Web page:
Tag Archives: airlines

Turkish DeFlight.

Interestingly, it takes 4.5 hours to fly from Moscow to Dubai, 3+ hours to fly from Istanbul to Moscow, and from Dubai to Istanbul – the same 4.5 hours!

Yes, direct from Dubai to Istanbul it’s a little shorter as the crow flies, but commercial flights fly around conflict zones. Mmm, unpleasant topic, but that’s the reality of today’s turbulent world.

Read on: Interesting selfie…

Greenland or Cloud Cuckoo Land?

While flying across the Atlantic recently, our special correspondent, N.Sh., sent me a bulletin in real time detailing an entirely positive item of news about transatlantic in-flight service.

I quote:

Delta – these guys are just amazing. For a mere $20 or so you can get unlimited Internet – for the whole nine hour flight!

Whoah! I’ll have to try Delta next time. Hmmm. Now where’s that post of mine about terrible transatlantic service? Ah yes – here. But that was about United. Still, they’re all the same those US airlines. However, unlimited Internet for next to nothing – that sure makes up for a lot. For if you’ve got Internet – plus an electrical socket to plug your Laptop into – there’s not much else a business traveler needs now is there?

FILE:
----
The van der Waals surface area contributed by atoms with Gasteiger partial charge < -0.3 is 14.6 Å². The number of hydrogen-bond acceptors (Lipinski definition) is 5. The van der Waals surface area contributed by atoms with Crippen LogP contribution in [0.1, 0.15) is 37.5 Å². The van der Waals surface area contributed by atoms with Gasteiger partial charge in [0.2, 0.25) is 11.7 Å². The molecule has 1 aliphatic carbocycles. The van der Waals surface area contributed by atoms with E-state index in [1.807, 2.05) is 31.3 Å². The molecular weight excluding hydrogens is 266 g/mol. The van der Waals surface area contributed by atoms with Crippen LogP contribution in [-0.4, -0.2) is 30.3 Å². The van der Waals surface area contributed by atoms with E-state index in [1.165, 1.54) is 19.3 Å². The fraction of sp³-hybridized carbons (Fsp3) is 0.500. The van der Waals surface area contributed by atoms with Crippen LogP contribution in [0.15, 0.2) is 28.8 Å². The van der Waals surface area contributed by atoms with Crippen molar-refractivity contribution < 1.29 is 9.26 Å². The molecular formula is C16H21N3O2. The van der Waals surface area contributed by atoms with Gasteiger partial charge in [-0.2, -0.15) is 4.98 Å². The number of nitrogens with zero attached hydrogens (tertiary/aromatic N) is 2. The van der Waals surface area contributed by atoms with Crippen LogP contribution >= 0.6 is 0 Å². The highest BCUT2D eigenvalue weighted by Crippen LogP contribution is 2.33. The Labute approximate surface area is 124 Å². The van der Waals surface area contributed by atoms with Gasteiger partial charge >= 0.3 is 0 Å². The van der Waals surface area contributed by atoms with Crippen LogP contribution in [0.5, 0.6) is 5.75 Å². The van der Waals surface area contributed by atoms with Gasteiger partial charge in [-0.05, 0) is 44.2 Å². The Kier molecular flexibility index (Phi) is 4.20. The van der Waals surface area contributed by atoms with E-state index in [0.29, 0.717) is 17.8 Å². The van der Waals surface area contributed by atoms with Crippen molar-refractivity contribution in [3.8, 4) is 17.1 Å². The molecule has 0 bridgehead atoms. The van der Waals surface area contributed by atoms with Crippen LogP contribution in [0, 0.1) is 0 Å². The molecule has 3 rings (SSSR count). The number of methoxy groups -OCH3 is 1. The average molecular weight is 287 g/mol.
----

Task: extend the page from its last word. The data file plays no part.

Anyway. Back to our special correspondent…

So, like I say, he was crossing the North Atlantic. But at one point he was up above Greenland. And what did he see out the window? A green land? A white land? Actually – neither. Just white. Period…

…Nothing but thick white cloud. And he attached photographic evidence:

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This proves one thing. We were sooooo lucky with the weather just recently during our Greenland trip. So here’s raising a glass in the hope that next time we (and you, why not?!) are just as lucky. Not necessarily in Greenland – but wherever we may be :).

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Welcome to Greenland!